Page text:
Cadmium is one of the top toxic chemicals released into Toronto's air and water. Check out TEA's new map tool to find the good and bad news stories about cadmium in our city.
As a child of the 80's, I learned the word cadmium at my mother's kitchen table as I squeezed vibrant Cadmium Yellow paint out of a tube for an art project. It wasn't until I was sitting at a university lab table squeezing chemicals into test tubes, that I realized cadmium was toxic.
You probably have your own story about cadmium because over the years it's been used to colour our world, harden plastics, recharge our batteries and make metals shiny and rust-proof.
Problem is, cadmium is a known cancer-causing substance that is toxic to humans in very small amounts. It's also linked to kidney damage and birth defects. Cadmium is also harmful to other species, not helped by the fact that it persists in the natural environment and bioaccumulates up the food chain [ChemTRAC]. It ranks as one of the top 8 chemicals of highest concern according to Toronto's Medical Officer of Health.
But if we look up the sewer pipe at where this cadmium is first being handled, it's mainly the metal industries that are still using this toxic troublemaker.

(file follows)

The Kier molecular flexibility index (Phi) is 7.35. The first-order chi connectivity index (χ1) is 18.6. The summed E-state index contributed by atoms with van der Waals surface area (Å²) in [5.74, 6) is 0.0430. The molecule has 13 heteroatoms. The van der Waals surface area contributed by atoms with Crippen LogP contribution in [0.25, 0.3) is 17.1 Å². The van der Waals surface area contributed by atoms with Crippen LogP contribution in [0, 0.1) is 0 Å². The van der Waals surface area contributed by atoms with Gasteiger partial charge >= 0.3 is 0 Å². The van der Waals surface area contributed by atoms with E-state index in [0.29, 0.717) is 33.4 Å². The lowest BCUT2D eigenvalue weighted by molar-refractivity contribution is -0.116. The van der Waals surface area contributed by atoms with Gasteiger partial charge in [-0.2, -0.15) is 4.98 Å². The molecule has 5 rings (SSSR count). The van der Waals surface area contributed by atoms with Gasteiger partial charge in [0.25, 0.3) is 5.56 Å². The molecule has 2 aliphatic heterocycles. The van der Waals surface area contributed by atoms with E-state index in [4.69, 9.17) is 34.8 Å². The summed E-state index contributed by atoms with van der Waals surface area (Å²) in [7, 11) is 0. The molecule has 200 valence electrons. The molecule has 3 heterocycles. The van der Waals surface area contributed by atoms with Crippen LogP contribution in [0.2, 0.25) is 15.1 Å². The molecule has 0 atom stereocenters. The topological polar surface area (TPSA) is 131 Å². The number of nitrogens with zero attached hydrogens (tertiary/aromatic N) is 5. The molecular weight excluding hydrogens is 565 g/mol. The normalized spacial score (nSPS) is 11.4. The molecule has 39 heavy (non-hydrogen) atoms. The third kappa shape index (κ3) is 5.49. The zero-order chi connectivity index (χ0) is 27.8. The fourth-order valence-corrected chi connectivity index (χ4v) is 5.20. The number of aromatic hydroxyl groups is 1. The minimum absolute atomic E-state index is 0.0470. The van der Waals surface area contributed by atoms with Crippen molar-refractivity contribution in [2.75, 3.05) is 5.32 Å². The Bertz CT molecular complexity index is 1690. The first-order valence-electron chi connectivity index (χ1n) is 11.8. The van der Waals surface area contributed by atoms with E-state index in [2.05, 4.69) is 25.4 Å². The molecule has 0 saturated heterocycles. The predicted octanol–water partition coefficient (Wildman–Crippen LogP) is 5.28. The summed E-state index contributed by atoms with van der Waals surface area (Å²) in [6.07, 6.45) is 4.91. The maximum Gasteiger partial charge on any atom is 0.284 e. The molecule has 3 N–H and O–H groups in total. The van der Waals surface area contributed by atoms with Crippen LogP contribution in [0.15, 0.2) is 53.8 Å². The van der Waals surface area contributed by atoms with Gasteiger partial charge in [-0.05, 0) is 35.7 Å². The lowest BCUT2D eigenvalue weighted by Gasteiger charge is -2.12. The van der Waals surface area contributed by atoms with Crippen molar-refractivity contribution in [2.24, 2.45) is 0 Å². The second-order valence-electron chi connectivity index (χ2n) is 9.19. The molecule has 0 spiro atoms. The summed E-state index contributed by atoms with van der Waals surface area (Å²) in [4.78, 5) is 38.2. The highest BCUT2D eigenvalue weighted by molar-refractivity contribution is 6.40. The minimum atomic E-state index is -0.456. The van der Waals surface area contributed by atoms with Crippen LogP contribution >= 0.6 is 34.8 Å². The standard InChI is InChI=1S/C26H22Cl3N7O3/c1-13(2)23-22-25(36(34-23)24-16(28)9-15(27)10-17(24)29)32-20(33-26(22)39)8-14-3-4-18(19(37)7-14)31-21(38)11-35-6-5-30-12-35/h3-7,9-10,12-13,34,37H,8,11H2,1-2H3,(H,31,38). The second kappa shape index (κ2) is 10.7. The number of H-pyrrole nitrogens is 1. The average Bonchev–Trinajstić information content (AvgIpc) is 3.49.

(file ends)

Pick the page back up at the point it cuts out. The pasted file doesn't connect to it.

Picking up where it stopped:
Check out TEA's interactive Cadmium in Toronto map [bottom of page] for more information on all sources of cadmium in Toronto.
The good news is that cadmium can be replaced with safer alternatives. Instead of Nickel-Cadmium (NiCd) rechargeable batteries, you can buy Lithium Ion (Li-ion) ones. Metal finishing industries can use other metals like aluminum and zinc but very few companies have made the shift. One Toronto company, EMI RFI Shield Plating Inc., is the exception! They are one of the few 'green dots' on the map below.
It may be a surprise to many of us that cadmium is still part of our story, instead of our history. It is still found in consumer products, released into the air we breathe, and dumped into our drinking water source. At TEA, we are committed to getting cadmium out of our economy and our environment. It's time to put the pedal to the (heavy) metal by advocating for cadmium-free solutions. If you agree, please support us!
About the author: Heather Marshall is TEA's Toxics Campaigner. Heather leads TEA's effort to stop the incineration of sewage at the Highland Creek Treatment Plant in Scarborough and she's our advocate for strengthening Toronto's pollution prevention laws to protect our air and water from toxic releases like cadmium.